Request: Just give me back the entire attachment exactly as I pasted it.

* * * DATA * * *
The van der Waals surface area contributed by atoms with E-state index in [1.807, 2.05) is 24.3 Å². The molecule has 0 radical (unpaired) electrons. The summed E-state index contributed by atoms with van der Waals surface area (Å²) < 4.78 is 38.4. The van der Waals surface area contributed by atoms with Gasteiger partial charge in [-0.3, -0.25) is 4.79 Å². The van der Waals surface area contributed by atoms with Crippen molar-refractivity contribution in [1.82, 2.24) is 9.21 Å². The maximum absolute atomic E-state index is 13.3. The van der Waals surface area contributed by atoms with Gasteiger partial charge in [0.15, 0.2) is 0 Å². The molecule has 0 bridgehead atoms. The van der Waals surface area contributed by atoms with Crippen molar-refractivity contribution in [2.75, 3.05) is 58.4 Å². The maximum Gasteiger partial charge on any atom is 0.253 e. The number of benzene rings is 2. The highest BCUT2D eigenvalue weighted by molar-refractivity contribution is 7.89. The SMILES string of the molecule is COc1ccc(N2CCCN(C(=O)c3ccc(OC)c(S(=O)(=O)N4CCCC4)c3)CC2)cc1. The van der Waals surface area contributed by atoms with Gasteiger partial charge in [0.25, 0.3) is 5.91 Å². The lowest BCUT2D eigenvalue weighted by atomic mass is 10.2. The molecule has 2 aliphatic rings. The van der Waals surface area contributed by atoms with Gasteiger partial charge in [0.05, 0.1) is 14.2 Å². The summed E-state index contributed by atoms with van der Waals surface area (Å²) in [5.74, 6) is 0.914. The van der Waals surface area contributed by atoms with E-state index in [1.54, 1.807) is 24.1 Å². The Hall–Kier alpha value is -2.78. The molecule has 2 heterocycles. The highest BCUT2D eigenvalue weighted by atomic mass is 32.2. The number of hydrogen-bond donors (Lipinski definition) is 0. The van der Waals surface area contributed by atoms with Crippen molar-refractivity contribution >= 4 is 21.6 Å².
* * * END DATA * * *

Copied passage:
The van der Waals surface area contributed by atoms with E-state index in [1.807, 2.05) is 24.3 Å². The molecule has 0 radical (unpaired) electrons. The summed E-state index contributed by atoms with van der Waals surface area (Å²) < 4.78 is 38.4. The van der Waals surface area contributed by atoms with Gasteiger partial charge in [-0.3, -0.25) is 4.79 Å². The van der Waals surface area contributed by atoms with Crippen molar-refractivity contribution in [1.82, 2.24) is 9.21 Å². The maximum absolute atomic E-state index is 13.3. The van der Waals surface area contributed by atoms with Gasteiger partial charge in [0.15, 0.2) is 0 Å². The molecule has 0 bridgehead atoms. The van der Waals surface area contributed by atoms with Crippen molar-refractivity contribution in [2.75, 3.05) is 58.4 Å². The maximum Gasteiger partial charge on any atom is 0.253 e. The number of benzene rings is 2. The highest BCUT2D eigenvalue weighted by molar-refractivity contribution is 7.89. The SMILES string of the molecule is COc1ccc(N2CCCN(C(=O)c3ccc(OC)c(S(=O)(=O)N4CCCC4)c3)CC2)cc1. The van der Waals surface area contributed by atoms with Gasteiger partial charge in [0.25, 0.3) is 5.91 Å². The lowest BCUT2D eigenvalue weighted by atomic mass is 10.2. The molecule has 2 aliphatic rings. The van der Waals surface area contributed by atoms with Gasteiger partial charge in [0.05, 0.1) is 14.2 Å². The summed E-state index contributed by atoms with van der Waals surface area (Å²) in [5.74, 6) is 0.914. The van der Waals surface area contributed by atoms with E-state index in [1.54, 1.807) is 24.1 Å². The Hall–Kier alpha value is -2.78. The molecule has 2 heterocycles. The highest BCUT2D eigenvalue weighted by atomic mass is 32.2. The number of hydrogen-bond donors (Lipinski definition) is 0. The van der Waals surface area contributed by atoms with Crippen molar-refractivity contribution >= 4 is 21.6 Å².